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Popular antibiotic against COVID-19 turned out to be useless – says new study

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Aakash started in Nov 2018 as a writer at Revyuh.com. Since joining, as writer, he is mainly responsible for Software, Science, programming, system administration and the Technology ecosystem, but due to his versatility he is used for everything possible. He writes about topics ranging from AI to hardware to games, stands in front of and behind the camera, creates creative product images and much more. He is a trained IT systems engineer and has studied computer science. By the way, he is enthusiastic about his own small projects in game development, hardware-handicraft, digital art, gaming and music. Email: aakash (at) revyuh (dot) com

Treating coronavirus infection with azithromycin doesn’t seem to make sense, new research says.

The antibiotic azithromycin, which is prescribed to patients with coronavirus, does not improve their condition. When treating COVID-19, it is better to completely abandon this drug until the bacteria become addicted to it.

Earlier, virologists from France stated that azithromycin helps in the treatment of coronavirus, and the combination of azithromycin and the antimalarial agent hydroxychloroquine significantly reduces the severity of COVID-19.

Scientists from the University of California at San Francisco with scientists from Stanford University conducted a study and found that the use of azithromycin by COVID patients did not reduce their risk of entering intensive care or death from infection.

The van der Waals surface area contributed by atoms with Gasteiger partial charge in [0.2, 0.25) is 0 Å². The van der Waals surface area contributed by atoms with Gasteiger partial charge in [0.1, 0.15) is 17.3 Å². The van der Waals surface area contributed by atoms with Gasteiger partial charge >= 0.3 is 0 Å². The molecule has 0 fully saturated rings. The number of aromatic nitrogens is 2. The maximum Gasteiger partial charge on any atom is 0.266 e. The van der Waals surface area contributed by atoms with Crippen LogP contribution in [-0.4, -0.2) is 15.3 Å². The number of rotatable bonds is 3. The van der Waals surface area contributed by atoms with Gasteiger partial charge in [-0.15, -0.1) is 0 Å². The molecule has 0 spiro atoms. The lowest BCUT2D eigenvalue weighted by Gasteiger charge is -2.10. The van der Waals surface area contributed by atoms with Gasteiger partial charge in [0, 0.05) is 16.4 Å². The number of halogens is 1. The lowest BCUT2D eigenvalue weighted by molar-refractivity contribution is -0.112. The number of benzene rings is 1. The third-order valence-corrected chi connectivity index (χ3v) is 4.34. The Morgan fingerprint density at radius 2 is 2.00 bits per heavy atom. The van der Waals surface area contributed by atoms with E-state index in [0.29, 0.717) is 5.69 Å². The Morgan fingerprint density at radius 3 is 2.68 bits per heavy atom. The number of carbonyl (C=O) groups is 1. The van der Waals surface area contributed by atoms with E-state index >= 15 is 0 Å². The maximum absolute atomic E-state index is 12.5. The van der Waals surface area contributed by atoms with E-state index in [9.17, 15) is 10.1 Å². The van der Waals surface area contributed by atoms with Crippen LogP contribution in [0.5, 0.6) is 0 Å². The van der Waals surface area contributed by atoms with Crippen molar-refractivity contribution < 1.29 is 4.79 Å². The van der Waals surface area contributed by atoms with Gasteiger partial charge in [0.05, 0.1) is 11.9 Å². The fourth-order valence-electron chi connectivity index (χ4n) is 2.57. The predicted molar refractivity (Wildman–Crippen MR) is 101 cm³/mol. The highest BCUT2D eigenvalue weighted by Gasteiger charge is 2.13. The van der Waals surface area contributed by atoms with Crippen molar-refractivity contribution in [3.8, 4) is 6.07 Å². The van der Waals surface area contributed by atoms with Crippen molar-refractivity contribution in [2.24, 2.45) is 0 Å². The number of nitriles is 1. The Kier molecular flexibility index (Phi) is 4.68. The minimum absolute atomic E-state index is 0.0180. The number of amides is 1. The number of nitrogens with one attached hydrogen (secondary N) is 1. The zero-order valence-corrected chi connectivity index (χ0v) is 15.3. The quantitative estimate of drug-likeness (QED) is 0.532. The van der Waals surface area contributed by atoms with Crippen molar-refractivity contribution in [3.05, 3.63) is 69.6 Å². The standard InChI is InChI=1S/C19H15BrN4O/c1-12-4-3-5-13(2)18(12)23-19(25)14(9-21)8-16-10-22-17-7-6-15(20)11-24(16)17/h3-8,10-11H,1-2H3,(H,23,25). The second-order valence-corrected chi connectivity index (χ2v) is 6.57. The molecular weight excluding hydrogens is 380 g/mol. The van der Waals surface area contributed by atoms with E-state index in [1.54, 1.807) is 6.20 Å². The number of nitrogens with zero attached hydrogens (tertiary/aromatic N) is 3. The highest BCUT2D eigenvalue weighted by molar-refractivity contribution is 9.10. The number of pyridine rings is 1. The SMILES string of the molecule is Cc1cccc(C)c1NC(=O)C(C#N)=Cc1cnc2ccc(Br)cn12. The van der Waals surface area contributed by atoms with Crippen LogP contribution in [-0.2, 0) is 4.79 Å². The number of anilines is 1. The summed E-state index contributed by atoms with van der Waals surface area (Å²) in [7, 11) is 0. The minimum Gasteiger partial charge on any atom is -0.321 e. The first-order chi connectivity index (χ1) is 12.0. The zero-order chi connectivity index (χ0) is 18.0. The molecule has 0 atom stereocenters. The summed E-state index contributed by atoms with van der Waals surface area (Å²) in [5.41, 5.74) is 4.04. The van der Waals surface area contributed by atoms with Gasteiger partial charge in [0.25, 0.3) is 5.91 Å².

“It is important that doctors around the world in the near future stop using this drug to fight COVID-19, which will reduce the risk that bacteria will begin to acquire resistance to its action,” American and British experts say.

They conducted a study involving 298 people who were diagnosed with the coronavirus.

Patients with mild to moderate forms of the disease taking high doses of azithromycin did not improve their condition.

In severely ill patients, the antibiotic did not reduce their likelihood of being admitted to intensive care.

These findings do not support the routine use of azithromycin for outpatient SARS-CoV-2 infection

the scientists concluded.

Most of the trials done so far with azithromycin have focused on hospitalized patients with pretty severe disease.

Our paper is one of the first placebo-controlled studies showing no role for azithromycin in outpatients.

Photo by Dimitar DILKOFF / AFP) (Photo by DIMITAR DILKOFF/AFP via Getty Images

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